Several codifications of this type are known. For example in a so-called Run Length Limited system RLL(2,7), the digits 2 and 7 indicate a minimum number (2) and the maximum number (7), respectively, of "0" between any two "1". In a RLL(1,7) system, the two numbers indicate the minimum number of "0"(in this case 1) and the maximum number of "0" (in this case 7), that may be present between any two successive "1" of a coded binary serial data stream.
Of course, the adoption of a particular coding system of the serial data stream, for example from and to a rotating mass memory support, or also from and to a different type of peripheral having similar dynamic operation characteristics, implies the use of special coding and decoding circuits of the serial stream of digital data.
A common peculiarity of these as well as of other coding/decoding systems is that the "frequency" of the input serial data stream and the "frequency" of the output serial data stream are different. In fact to a certain number X of bits of a decoded serial data, commonly of the so-called NRZ type (an acronym of Non-Return-to-Zero), corresponds a larger number Y of bits of a coded serial data (Y=X+z, z≧1). For example, two bits of a decoded NRZ of data signal may correspond to three bits of the coded data signal. This fact implies that during a reading phase, a certain time base frequency (clock) VCO, must be extracted from the sequence of transitions of the coded signal, for example by means of a PLL circuit. The derived VCO signal, synchronous with the incoming serial stream of coded data is employed as clock signal for controlling a shift register to which the coded signal is fed. From said synchronous clock signal fractionary clock signals must then be derived. Suppose, for example, that the ratio between the equivalent number of bits of the coded serial data and of the decoded serial data is equal to 3:2(1.5). From the base clock signal VCO, derived from the transitions of the coded input signal, are derived two fractionary clock signals. A first fractionary frequency clock signal VCO/1.5 is used for sampling the decoded output signal, and a second fractionary frequency clock signal VCO/3 is employed in the timing and synthesizing functions that are performed by the decoding circuitry of the decoder.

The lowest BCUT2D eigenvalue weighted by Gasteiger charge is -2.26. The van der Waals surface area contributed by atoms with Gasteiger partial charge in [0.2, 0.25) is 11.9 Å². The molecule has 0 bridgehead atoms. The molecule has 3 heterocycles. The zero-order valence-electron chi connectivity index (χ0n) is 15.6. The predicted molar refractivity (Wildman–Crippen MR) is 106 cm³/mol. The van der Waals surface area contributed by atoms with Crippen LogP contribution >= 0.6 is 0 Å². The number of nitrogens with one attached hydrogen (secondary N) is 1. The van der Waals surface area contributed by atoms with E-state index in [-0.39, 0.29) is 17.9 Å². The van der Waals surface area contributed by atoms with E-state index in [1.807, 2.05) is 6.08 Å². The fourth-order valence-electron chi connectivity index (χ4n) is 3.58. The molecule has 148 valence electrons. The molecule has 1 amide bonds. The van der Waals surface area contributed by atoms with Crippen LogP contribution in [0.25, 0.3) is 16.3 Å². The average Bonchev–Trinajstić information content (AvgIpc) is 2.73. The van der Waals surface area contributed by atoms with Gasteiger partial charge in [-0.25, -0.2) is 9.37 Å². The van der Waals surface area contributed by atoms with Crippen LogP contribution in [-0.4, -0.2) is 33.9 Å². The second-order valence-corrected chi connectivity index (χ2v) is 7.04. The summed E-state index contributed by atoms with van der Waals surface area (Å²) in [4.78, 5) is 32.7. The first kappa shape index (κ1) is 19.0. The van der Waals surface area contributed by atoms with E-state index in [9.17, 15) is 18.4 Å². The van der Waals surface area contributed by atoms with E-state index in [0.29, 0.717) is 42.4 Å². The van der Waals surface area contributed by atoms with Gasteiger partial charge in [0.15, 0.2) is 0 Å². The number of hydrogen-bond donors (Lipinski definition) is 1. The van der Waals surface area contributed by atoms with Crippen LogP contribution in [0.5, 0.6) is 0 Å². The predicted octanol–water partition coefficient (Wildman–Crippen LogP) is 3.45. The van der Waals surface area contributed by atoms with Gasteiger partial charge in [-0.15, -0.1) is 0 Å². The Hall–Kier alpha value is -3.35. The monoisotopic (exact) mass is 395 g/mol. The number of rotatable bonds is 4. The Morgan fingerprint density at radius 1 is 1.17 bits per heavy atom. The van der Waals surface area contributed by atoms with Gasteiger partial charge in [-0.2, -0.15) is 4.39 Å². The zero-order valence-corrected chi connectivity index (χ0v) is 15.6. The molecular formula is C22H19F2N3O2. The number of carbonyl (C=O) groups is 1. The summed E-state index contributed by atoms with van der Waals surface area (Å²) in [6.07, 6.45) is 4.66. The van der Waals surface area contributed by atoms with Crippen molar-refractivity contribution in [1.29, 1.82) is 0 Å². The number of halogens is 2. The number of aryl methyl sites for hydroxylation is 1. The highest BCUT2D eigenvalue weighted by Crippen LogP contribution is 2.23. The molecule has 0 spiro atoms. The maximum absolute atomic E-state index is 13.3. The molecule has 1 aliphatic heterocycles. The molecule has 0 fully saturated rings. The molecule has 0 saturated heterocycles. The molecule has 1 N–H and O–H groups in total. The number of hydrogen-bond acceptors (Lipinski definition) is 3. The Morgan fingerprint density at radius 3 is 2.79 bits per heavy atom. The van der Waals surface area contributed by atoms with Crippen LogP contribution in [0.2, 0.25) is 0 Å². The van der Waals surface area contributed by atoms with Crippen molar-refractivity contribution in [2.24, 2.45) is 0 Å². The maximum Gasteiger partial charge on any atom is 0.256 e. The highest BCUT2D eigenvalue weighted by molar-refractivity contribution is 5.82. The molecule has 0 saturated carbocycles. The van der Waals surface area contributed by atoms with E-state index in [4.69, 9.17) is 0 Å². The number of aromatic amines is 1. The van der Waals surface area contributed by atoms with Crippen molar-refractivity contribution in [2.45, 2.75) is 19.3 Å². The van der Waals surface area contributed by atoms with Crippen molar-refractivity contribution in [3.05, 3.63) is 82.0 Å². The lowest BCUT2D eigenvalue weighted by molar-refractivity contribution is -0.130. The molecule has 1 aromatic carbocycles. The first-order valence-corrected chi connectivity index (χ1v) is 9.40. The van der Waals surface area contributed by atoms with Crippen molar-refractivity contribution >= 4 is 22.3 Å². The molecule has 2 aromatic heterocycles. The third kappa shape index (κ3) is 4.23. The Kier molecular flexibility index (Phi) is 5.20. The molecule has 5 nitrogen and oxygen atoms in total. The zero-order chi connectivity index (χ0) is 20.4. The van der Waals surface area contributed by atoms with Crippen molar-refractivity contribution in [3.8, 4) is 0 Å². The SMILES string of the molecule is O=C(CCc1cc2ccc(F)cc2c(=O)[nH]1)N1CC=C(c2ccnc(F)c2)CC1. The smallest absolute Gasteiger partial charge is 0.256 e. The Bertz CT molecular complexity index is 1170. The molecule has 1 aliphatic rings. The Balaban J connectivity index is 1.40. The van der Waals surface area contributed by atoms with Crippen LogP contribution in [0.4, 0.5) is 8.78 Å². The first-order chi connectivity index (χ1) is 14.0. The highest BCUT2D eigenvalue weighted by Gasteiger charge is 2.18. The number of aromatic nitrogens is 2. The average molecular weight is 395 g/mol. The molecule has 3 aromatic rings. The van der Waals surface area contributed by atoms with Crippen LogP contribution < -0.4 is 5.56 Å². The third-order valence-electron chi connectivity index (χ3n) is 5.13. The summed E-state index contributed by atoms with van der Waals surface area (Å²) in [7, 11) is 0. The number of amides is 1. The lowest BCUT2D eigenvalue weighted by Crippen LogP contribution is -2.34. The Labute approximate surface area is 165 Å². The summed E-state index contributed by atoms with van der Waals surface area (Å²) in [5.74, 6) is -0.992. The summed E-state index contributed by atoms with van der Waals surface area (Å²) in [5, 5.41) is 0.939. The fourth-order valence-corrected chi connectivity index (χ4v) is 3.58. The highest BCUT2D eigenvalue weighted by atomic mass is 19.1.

For example, in case of an RLL(1,7) code, the decoding and coding tables are shown in FIGS. 1 and 2, respectively.
A common architecture of a decoder is shown in FIG. 3, while the timing diagrams are shown in FIG. 4.
As shown in FIG. 3, a shift register SR receives the serial stream of coded data, SYNDATA, and is synchronized with the extracted base clock signal VCO. It may be provided with a number of flip-flops (FFn) greater than the number of bits handled by the decoder, which for example, in the case shown, is of 7 bits. The flip-flops in excess, relative to the Q0 and Q1 taps of the shift register SR, may be employed for other accessory functions, as is well known to a person skilled in the art. A first combinative logic block RC1 processes the Q outputs of the seven flip-flops Q<2:8>, that is the taps relative to the seven bits handled by the decoder, and produces an output value ND0. That output is fed to a first timing flip-flop A, sampled at the first fractionary frequency clock signal VCO/1.5. The Q output of the flip-flop A is fed to a second combinative logic block RC2, to be combined with the values of the second fractionary frequency clock signal VCO/3 and of a fractionary number of bits (the bits present at the taps Q5, Q6 and Q7 of the respective flip-flops of the shift register SR) of the total number of bits handled by the decoder. The second fractionary frequency clock signal VCO/3 is fed to the second combinative logic block RC2, in order to modify the logic function of the block. As shown in FIG. 3, in this way its output may assume alternatively the value NQ0, as produced by the first combinative block RC1 and timed by the first flip-flop A, or the value produced by RC2 by processing the relative Q5, Q6 and Q7 bits. In practice, RC2 "incorporates" a multiplexer, necessary for bringing to an output stage of the decoder a signal ND1, containing the decoded information, in the form of two decoded bits. The decoded bits are then sampled at the fractionary frequency of the output clock signal VCO/1.5, in order to produce the serial output NRZ data stream. Specifically, a synthesized output value ND 1, produced by the second combinative logic network RC2, is fed to a second output sampling flip-flop B, which is also controlled, as the first flip-flop A, at the first fractionary frequency clock signal VCO/1.5. The output signal of the second flip-flop B represents the decoded NRZ stream having a "frequency" that is different (a fraction thereof) from the "frequency" of the input coded serial data stream.